As far as the comparisons to Sandinista, there is a parallel to be drawn from that venerated album and this one. Both were/are responses, of sorts, to a genre grown stale, and both throw a lot of experimentation into the mix. So, to see Armstrong construct an album filled with tape loops, doo-wop style backing vocals, turn table scratching and other hip-hop elements, Motown samples and adding the pinpoint, stop on a dime drumming of Barker (who is a bit more restrained than normal, possibly due to the fact that he came on board the project after it was done and replaced the computerized drum beats Armstrong originally laid down), is to be genuinely surprised. Credit Armstrong for going out of his usual milieu and working with a wider palette than the one color Rancid seems to be stuck on. There are moments that show what could have been and that really cook, but there is also a lot of nonsense that should have been given further examination before being thrust out into the world. In the end the music and message of Transplants never amounts to anything more than a different pose struck by musicians who fail to have the comprehension to invest actual radical change to a form in which they are well versed in. And one in which they have greatly benefited financially from as well, something that cannot be said of those that broke the very ground that these new acts reap rewards from.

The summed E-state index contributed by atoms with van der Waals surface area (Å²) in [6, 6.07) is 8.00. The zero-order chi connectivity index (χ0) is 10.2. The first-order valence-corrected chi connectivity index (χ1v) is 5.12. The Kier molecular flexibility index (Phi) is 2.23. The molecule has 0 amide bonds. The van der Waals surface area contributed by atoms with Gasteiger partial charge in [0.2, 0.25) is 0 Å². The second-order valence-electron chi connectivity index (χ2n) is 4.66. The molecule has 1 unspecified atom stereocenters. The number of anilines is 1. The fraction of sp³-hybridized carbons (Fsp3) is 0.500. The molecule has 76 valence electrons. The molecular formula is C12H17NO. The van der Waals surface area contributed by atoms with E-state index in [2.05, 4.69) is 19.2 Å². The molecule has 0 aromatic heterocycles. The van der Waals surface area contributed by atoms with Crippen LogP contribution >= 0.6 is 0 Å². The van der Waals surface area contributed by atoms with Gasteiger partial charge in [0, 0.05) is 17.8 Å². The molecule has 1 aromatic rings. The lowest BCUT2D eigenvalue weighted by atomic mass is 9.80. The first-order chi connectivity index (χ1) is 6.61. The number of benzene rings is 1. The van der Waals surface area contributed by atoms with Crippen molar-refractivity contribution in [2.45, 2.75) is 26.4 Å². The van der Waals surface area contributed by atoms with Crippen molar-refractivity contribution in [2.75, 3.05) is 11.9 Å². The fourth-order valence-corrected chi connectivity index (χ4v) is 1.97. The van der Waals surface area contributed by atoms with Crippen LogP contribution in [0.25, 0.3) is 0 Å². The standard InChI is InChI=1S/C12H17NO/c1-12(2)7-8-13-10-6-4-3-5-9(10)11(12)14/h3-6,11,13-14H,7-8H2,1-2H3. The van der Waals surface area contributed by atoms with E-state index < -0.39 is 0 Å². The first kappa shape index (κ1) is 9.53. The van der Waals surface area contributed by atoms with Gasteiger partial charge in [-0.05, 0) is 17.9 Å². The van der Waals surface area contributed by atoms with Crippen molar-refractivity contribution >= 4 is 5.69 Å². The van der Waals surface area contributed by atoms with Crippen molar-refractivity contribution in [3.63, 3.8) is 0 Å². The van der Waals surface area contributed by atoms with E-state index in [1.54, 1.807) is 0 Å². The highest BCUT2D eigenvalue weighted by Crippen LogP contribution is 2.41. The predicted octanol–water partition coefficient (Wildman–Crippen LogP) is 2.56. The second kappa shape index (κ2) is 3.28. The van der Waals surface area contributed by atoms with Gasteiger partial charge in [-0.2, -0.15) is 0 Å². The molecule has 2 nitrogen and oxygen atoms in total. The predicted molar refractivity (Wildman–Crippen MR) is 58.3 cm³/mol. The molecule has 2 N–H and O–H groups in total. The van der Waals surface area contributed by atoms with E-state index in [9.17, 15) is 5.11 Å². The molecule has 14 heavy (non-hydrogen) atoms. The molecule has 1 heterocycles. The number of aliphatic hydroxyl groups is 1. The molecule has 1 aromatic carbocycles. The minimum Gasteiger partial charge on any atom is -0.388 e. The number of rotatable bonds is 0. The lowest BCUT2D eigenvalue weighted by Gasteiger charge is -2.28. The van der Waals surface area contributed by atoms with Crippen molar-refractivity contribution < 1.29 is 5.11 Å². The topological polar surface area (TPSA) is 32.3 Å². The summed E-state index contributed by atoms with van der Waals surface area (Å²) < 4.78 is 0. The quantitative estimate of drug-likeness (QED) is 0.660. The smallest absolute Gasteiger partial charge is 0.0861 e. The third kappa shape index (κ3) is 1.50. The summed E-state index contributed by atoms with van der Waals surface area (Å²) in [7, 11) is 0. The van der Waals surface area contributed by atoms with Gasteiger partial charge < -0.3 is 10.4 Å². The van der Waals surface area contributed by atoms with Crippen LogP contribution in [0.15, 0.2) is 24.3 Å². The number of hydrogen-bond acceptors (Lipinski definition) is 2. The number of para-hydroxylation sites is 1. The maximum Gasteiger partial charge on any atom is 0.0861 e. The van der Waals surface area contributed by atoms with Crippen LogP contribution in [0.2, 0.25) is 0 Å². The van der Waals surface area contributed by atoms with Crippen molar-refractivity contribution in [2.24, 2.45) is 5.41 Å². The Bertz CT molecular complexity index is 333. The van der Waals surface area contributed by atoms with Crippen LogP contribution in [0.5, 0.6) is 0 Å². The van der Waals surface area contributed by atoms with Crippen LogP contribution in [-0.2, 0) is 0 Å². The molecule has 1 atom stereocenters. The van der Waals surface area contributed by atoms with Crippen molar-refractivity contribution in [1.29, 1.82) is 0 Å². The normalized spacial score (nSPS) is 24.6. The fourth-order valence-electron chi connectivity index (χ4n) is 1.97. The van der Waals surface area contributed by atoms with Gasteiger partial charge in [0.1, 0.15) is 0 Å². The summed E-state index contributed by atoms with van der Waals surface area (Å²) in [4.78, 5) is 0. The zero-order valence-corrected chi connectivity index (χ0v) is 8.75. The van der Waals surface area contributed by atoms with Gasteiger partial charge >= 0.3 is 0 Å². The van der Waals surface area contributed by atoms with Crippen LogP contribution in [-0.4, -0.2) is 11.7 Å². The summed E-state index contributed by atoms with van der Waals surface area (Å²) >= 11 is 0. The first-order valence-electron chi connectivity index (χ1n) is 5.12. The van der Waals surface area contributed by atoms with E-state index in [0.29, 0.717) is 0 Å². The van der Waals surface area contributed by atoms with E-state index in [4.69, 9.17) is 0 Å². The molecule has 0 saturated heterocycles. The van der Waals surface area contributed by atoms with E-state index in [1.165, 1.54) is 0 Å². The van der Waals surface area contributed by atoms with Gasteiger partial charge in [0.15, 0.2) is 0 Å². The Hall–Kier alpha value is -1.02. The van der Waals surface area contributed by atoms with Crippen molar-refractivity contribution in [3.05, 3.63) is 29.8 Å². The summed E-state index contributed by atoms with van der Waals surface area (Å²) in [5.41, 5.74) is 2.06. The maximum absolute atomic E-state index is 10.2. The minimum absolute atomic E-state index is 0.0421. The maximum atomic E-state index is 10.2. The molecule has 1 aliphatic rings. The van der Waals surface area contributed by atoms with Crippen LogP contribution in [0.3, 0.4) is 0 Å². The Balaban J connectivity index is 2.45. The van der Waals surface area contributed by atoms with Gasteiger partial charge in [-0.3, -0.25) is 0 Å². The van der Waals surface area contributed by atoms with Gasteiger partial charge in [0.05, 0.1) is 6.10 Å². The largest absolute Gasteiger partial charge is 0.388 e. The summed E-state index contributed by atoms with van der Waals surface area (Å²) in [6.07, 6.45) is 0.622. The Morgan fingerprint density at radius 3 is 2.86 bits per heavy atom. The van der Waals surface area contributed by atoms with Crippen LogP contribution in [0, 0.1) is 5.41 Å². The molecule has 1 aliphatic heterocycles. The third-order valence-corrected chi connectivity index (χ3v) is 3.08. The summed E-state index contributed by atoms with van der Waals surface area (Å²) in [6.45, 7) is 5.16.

Releasing "Diamonds and Guns" as the band’s leadoff single, is a very wise move. It features a hook-filled, bouncy piano refrain, tight drumming by Barker and a vocal revolving door by Armstrong, Aston and Son Doobie, replete with ultra-catchy "woo-hoo"s. Of the album's twelve songs, "Guns" has the most chance of being a breakout hit. "D.J. D.J.", features some great interplay between Dave Carlock on synths and Armstrong on guitar. "Quick Death" goes into sonic overdrive, industrial style, delivering some interesting sampling and scratching, and over the top vocals. "One Seventeen" is a turbo-charged, unstoppable force of a song. Churning guitar, mad dog vocals and precision playing by Barker all conspire to make this a raging beast.